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-   -   Outlet boundary condition for wave flume with interFoam solver (http://www.cfd-online.com/Forums/openfoam/82121-outlet-boundary-condition-wave-flume-interfoam-solver.html)

Arnoldinho November 17, 2010 14:09

Outlet boundary condition for wave flume with interFoam solver
 
Dear Foamers,

for the simulation of waves and currents in a flume, I'm now struggling with the problem of the outlet boundary condition. Ideally, waves and currents shall just leave the modelling domain without generating any kind of reflections which would otherwise interfere with the next incoming waves in the flume.

I already read a lot of posts in this forum concerning this topic, but its still not clear to me what the best solution could be for such an outlet boundary condition - and esp. how to implement it. Some posted their ideas (sometimes already months ago), e.g. in the direction of a 'sponge layer'. But I'm not sure if the ideas worked or not. At the moment I'm using numerical absorption by an extended mesh, which works quite well for waves in the flume, but not for currents.
So, if those who already fixed this issue for their simulations and made their own boundary conditions could give a short comment on this, I would be glad!

Another (maybe stupid) question: My understanding of the zeroGradient boundary condition was that it sets the regarded value at the boundary patch equal to the near-patch cell value. Is this right?
My problem is: For modelling constant flow in the flume (no waves) I set p, U and alpha as zeroGradient for the outlet.
For U and alpha at the inlet, groovyBC was used with constant and uniform values. What I got in the simulation is that the water level in the flume rose during runtime, so there was no or at least not enough 'outflow'. Could anyone explain this to me?
I could fix this problem by setting U and alpha for both inlet and outlet using groovyBC - but this only works for constant flow and not for other situations or waves. Which leads to the first topic of a non-reflecting outlet bc...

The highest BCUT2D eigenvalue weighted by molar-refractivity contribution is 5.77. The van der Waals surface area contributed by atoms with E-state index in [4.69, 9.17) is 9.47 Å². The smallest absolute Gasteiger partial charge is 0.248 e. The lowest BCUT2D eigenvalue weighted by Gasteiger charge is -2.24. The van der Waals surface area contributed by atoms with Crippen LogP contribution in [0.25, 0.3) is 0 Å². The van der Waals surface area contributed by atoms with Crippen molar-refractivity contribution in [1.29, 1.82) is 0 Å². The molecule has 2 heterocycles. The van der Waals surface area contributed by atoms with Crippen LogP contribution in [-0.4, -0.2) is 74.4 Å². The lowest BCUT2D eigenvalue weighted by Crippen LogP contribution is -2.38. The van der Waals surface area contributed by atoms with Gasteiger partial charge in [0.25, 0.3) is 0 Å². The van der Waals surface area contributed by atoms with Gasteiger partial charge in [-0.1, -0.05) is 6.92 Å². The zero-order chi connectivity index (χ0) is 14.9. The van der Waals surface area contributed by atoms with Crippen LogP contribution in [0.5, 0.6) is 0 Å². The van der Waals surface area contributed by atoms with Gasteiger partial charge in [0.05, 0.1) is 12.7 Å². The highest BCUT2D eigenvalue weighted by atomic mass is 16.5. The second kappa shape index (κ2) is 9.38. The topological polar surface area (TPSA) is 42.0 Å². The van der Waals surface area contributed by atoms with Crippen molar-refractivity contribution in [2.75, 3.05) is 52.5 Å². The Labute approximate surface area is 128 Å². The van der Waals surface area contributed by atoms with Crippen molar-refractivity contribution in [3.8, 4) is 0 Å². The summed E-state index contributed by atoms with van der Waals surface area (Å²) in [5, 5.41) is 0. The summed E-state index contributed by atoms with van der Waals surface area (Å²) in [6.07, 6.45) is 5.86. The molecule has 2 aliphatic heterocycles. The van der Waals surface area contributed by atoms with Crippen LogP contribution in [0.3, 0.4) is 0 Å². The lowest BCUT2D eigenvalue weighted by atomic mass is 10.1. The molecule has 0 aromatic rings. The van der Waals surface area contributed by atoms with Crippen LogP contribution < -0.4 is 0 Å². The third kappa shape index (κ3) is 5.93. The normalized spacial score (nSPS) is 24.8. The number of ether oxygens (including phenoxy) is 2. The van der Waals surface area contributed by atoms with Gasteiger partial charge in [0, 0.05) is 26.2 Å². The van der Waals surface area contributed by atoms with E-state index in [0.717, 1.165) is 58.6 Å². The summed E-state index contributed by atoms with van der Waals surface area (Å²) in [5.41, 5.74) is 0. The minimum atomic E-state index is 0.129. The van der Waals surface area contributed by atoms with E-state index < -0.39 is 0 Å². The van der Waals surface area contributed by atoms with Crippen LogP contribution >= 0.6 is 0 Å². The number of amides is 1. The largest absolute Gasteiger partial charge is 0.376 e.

Hoping to see some of the topics a bit clearer soon,

Arne

AlmostSurelyRob November 24, 2010 09:56

Hello Arnoldinho,

I am also struggling with similar issues in a two-phase flow, just a bit different geometry. Have you made any progress regarding the outlet boundaries? Any references perhaps?

Arnoldinho November 24, 2010 10:24

Hi Robert,

may I lead you to http://www.cfd-online.com/Forums/ope...tml#post284589?! Nevertheless, no improvement so far... :confused:

AlmostSurelyRob November 24, 2010 10:39

Thanks for that! I was afraid that you will mention transmissive boundaries eventually which I believe are not coded in multiphase codes.

But please let also interest in a different post of mine:
http://www.cfd-online.com/Forums/mai...d-channel.html

I am doing 2D closed channel, so apart from increasing mesh size I was thinking of using two horizontal outlets. If set up properly they will become outlets for only one of the phases. But that workaround is not applicable in your case.

Arnoldinho November 25, 2010 04:53

Robert, regarding your 2D channel, is this what you mean ? -> http://www.cfd-online.com/Forums/ope...interfoam.html

tfuwa October 16, 2011 22:59

Quote: